WASHINGTON -- With just a week to go before a potentially ruinous U.S. government default, the partisan war over raising the federal debt ceiling ground on in Washington on Tuesday.
But judging by the latest plans advanced by Senate Majority Leader Harry Reid, D-Nev., and House Speaker John Boehner, R-Ohio, both sides appear to have substantially conceded.
The big question is whether these concessions constitute reasoned compromises or weary capitulation.
President Barack Obama devoted most of his remarks in a prime-time address Monday to the idea that the wealthy need to pay higher taxes to reduce the debt. And yet, Reid's proposal to lift the $14.3 trillion debt ceiling by $2.7 trillion -- an idea the president supports -- closes no tax loopholes and asks corporations to pay no more.
On the other side of the fence, Republicans swept the 2010 midterm elections by promising they would never raise the debt ceiling without major changes to the way Washington works. In a response to Obama's speech Monday, Boehner praised a stalled measure that would have required Congress to pass a balanced-budget amendment to the Constitution before the borrowing limit could rise.
Boehner's proposal calls for $1.2 trillion in cuts to agency spending over the next 10 years -- the same figure adopted by Reid -- in exchange for raising the debt ceiling for a few months. It would require a vote on the balanced-budget amendment, but not its passage.
Late Tuesday, the Congressional Budget Office announced that Boehner's proposal might cut only about $850 billion in discretionary spending over the next 10 years. Boehner had planned to present his measure for a House vote Wednesday, but on Tuesday his office announced plans to revise it.
"We're here to change Washington -- no more smoke and mirrors, no more 'phantom cuts,'" said Boehner spokesman Michael Steel. "We promised that we will cut spending more than we increase the debt limit -- with no tax hikes -- and we will keep that promise."
Broader, more difficult changes would be left to a congressional committee tasked with finding the agreement that has eluded a divided Washington and trimming $1.8 trillion more.
"These are both pretty sad," said Michael Tanner, a senior fellow at the Cato Institute. "We're down to fifth- and sixth-best options now. When you get down there, you take what you can get."
Analysts who have examined the Reid and Boehner plans said Tuesday that what is most striking about them is how similar they are.
"It does seem like if there's a will to get to an agreement, there's a path," said Ed Lorenzen, a policy adviser for the Committee for a Responsible Federal Budget.
The one big difference is in the groundwork each side is laying for future fights. Boehner's plan would allow the debt ceiling to rise by just $900 billion now, forcing Congress to make further cuts before the president could lift it again sometime next year. Reid's proposal would raise the limit enough to last through the 2012 election.
Both plans offer a series of legal limits on "discretionary" federal spending, which is the category that includes federal agencies. Each party says these reductions would amount to $1.2 trillion over 10 years, but neither bill, for the most part, specifies what would be cut.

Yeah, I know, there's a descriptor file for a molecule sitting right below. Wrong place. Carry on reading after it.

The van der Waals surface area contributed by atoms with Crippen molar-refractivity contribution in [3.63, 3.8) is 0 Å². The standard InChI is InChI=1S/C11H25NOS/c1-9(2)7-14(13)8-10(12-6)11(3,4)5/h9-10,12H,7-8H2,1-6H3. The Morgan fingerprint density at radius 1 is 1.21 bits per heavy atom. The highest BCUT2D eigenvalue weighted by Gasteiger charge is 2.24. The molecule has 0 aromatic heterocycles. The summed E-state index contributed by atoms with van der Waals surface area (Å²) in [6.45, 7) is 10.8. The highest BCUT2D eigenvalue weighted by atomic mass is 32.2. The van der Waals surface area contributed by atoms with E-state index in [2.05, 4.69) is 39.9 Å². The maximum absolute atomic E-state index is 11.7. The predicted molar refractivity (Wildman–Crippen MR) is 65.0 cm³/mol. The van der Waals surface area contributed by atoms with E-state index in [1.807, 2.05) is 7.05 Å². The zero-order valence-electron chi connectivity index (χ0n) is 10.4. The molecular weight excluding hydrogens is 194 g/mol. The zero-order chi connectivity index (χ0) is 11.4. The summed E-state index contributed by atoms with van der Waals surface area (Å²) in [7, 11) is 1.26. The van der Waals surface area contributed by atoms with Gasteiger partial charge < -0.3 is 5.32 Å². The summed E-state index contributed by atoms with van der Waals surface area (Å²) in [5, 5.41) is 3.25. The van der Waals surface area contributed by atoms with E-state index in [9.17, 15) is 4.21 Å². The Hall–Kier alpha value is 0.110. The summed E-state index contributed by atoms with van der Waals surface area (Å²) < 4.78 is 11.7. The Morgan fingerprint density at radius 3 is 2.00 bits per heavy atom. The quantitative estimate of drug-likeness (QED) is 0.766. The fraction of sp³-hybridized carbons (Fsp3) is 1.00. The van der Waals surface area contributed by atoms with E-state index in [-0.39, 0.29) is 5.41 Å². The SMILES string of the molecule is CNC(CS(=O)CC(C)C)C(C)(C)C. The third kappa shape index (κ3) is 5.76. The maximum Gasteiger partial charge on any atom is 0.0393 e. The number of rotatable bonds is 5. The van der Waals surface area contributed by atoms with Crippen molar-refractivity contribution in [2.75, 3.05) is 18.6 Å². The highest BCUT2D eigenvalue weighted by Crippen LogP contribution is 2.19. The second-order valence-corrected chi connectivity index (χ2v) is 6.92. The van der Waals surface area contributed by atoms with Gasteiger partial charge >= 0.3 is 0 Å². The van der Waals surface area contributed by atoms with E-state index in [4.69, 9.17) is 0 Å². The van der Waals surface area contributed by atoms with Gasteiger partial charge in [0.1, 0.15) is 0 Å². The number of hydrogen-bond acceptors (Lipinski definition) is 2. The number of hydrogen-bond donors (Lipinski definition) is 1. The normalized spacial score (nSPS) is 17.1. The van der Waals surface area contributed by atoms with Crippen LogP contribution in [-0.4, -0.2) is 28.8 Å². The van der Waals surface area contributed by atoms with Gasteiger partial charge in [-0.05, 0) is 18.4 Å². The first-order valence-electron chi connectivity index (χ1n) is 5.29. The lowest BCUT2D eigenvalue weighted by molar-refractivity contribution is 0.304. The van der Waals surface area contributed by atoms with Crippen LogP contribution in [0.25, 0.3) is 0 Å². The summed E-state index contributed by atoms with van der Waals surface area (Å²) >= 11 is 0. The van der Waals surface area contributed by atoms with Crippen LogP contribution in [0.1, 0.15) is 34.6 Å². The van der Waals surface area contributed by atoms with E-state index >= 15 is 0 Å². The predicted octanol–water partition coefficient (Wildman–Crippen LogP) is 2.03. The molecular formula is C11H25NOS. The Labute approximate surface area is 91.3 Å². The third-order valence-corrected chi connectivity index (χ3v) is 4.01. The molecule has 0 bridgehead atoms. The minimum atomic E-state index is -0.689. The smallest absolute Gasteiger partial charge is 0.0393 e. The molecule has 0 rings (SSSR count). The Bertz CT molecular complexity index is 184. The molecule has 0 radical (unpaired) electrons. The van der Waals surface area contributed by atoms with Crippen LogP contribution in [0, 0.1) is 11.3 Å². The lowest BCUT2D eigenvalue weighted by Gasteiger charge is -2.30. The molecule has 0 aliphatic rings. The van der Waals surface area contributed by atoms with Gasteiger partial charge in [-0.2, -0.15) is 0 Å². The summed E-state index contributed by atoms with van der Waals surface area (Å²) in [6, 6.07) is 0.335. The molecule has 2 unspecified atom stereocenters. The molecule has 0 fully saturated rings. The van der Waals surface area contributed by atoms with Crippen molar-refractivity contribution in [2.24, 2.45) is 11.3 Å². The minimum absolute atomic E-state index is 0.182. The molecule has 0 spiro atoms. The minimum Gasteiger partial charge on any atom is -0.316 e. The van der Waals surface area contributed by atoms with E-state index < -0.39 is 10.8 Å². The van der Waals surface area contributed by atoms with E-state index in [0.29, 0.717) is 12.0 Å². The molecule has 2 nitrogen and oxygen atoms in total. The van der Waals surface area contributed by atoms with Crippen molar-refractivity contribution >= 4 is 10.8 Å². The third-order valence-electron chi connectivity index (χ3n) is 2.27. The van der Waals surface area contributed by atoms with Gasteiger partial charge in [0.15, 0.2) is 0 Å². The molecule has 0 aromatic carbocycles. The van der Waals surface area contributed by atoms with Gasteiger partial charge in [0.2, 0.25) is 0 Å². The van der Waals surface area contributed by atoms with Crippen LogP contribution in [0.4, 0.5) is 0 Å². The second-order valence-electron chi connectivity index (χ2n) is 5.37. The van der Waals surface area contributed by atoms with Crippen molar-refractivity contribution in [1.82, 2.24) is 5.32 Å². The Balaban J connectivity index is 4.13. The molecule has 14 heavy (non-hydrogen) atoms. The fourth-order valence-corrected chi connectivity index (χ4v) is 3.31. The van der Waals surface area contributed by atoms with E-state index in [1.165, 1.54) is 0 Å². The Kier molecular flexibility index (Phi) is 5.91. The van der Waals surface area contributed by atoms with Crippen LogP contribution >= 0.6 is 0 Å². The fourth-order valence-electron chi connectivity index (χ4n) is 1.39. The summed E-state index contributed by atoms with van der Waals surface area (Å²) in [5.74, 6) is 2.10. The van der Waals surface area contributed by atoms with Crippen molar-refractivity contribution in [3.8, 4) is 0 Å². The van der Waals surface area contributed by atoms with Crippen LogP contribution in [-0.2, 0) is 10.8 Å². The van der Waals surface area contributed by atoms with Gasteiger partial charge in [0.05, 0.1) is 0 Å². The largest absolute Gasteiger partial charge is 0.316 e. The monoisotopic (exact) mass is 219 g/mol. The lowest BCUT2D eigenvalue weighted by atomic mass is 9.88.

Both would appoint a 12-member congressional committee to come up with further savings by December -- $1.8 trillion under the Boehner proposal and an amount necessary to cut the deficit to 3 percent of gross domestic product under the Reid plan.
Each would try to force consensus on a fractured Congress by requiring it to give a simple up-or-down vote on the committee's recommendations.
Only Boehner's plan would require that Congress approve the panel's recommendations to allow the debt ceiling to rise again next year.
Some observers say that insistence would give Republicans more than Reid's outline would deliver to Democrats, basically writing into law that the GOP would live another day to fight for deeper spending cuts.
"This is just getting the whole thing in two slices instead of one," said James Horney, a vice president at the Center on Budget and Policy Priorities.
Still, Boehner's measure includes its own concessions that Republican leaders had previously seemed to indicate were off-limits.
In May, for instance, the speaker told the Economic Club of New York that he was interested in specific cuts to expensive federal programs, which this proposal largely avoids.
"We should be talking about cuts of trillions, not just billions," Boehner said then. "They should be actual cuts and program reforms, not broad deficit or debt targets that punt the tough questions to the future."
Reid's plan represents a retreat for Democrats as well.
The Senate Democrats' plan seeks spending cuts that would give liberals heartburn, even without asking the wealthy to pay more. Reid has touted that the plan would cut $2.7 trillion from the debt now, by including savings from winding down the wars in Iraq and Afghanistan.
"I think a lot of Democrats in the House won't vote for the Reid proposal," said Scott Lilly of the Center for American Progress. "There are people that care about highways. There are people who care about health research. If you care about any one of those, this proposal just devastates it."
In an ideologically charged Washington, the similarity of the plans may make it more difficult to pass either of them. Boehner spent Tuesday scrambling to secure support from wary fellow conservatives. And Reid's package is not assured passage in the Senate. If a plan did emerge from one chamber, it would almost certainly be derailed in the other.
"When they meet to have to try to reconcile them, they'll be back where they were a week ago," with party leaders trying to reach an agreement, said Peter Morici, a professor of public policy at the University of Maryland's business school.
"I think we'll be headed for a major crisis Sunday night," he said.